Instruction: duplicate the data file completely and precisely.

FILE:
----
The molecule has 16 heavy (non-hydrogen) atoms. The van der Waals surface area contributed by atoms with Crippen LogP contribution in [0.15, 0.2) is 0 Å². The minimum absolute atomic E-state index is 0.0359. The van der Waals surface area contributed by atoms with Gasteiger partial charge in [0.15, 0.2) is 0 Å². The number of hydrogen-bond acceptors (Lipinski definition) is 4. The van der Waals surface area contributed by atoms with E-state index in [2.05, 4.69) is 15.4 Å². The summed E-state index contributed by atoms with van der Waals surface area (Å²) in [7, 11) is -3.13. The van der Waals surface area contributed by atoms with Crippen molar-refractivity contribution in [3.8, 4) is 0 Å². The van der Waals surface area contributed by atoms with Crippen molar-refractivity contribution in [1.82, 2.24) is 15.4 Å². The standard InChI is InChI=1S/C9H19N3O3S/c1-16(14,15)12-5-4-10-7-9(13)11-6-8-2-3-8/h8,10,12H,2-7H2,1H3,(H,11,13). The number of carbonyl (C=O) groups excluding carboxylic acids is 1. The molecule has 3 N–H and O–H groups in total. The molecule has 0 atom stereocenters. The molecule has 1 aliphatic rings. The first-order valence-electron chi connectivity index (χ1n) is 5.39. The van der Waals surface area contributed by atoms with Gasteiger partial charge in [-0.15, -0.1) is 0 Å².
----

The molecule has 16 heavy (non-hydrogen) atoms. The van der Waals surface area contributed by atoms with Crippen LogP contribution in [0.15, 0.2) is 0 Å². The minimum absolute atomic E-state index is 0.0359. The van der Waals surface area contributed by atoms with Gasteiger partial charge in [0.15, 0.2) is 0 Å². The number of hydrogen-bond acceptors (Lipinski definition) is 4. The van der Waals surface area contributed by atoms with E-state index in [2.05, 4.69) is 15.4 Å². The summed E-state index contributed by atoms with van der Waals surface area (Å²) in [7, 11) is -3.13. The van der Waals surface area contributed by atoms with Crippen molar-refractivity contribution in [3.8, 4) is 0 Å². The van der Waals surface area contributed by atoms with Crippen molar-refractivity contribution in [1.82, 2.24) is 15.4 Å². The standard InChI is InChI=1S/C9H19N3O3S/c1-16(14,15)12-5-4-10-7-9(13)11-6-8-2-3-8/h8,10,12H,2-7H2,1H3,(H,11,13). The number of carbonyl (C=O) groups excluding carboxylic acids is 1. The molecule has 3 N–H and O–H groups in total. The molecule has 0 atom stereocenters. The molecule has 1 aliphatic rings. The first-order valence-electron chi connectivity index (χ1n) is 5.39. The van der Waals surface area contributed by atoms with Gasteiger partial charge in [-0.15, -0.1) is 0 Å².